From today's Wall Street Journal:
WSJ.com - Justice Breyer Takes 'Originalists' to Task In a New Book: "When he was nominated to fill the Supreme Court's last vacancy, Stephen Breyer said he would strive to make the 'law work for people.' Eleven years later -- with a new opening on the court and controversy raging over the judiciary's role -- Justice Breyer wants to tell a broader audience how that should be done.
In a book slated for release next month, Justice Breyer -- among the more liberal members of the court -- gives a detailed insight into his philosophy of deciding cases, namely that the Constitution should be viewed in light of its overarching goal, which he sees as creating a participatory, democratic society. In the process, he offers a rejoinder to a longtime intellectual opponent, Justice Antonin Scalia, who advocates 'originalism,' or a more literal interpretation of the Constitution's meaning at the time of its writing.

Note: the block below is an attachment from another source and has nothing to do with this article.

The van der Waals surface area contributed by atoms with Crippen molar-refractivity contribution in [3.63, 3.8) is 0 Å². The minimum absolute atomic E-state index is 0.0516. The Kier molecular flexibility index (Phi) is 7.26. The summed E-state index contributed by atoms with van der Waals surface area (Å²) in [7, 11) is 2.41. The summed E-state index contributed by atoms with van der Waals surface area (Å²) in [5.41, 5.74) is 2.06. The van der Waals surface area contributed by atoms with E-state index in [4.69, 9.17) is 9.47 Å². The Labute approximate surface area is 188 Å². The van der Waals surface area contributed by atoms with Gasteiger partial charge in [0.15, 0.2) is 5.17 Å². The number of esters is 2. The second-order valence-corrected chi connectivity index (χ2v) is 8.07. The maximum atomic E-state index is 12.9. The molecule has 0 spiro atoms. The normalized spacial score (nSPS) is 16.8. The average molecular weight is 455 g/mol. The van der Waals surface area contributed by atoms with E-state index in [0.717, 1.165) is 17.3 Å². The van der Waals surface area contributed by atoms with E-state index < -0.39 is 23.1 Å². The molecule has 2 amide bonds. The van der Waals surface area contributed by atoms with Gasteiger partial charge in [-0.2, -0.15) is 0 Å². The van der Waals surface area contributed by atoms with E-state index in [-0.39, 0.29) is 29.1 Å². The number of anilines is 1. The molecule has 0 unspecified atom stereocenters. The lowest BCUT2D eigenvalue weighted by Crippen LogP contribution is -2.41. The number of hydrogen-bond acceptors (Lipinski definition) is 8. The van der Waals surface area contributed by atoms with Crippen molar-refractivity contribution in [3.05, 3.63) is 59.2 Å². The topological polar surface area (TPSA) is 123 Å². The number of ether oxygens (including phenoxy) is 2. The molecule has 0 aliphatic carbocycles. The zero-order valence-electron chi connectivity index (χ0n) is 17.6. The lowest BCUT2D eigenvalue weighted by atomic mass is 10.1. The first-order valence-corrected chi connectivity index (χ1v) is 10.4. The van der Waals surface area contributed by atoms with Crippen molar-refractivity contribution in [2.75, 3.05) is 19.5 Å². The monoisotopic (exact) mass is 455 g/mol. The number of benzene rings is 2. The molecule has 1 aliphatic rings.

'Active Liberty: Interpreting Our Democratic Constitution' explains Justice Breyer's approach and applies it to some of the most divisive topics that come before the court. These include everything from freedom of speech and privacy rights to affirmative action and last June's Ten Commandments cases, which addressed the constitutionality of religious symbols on government property."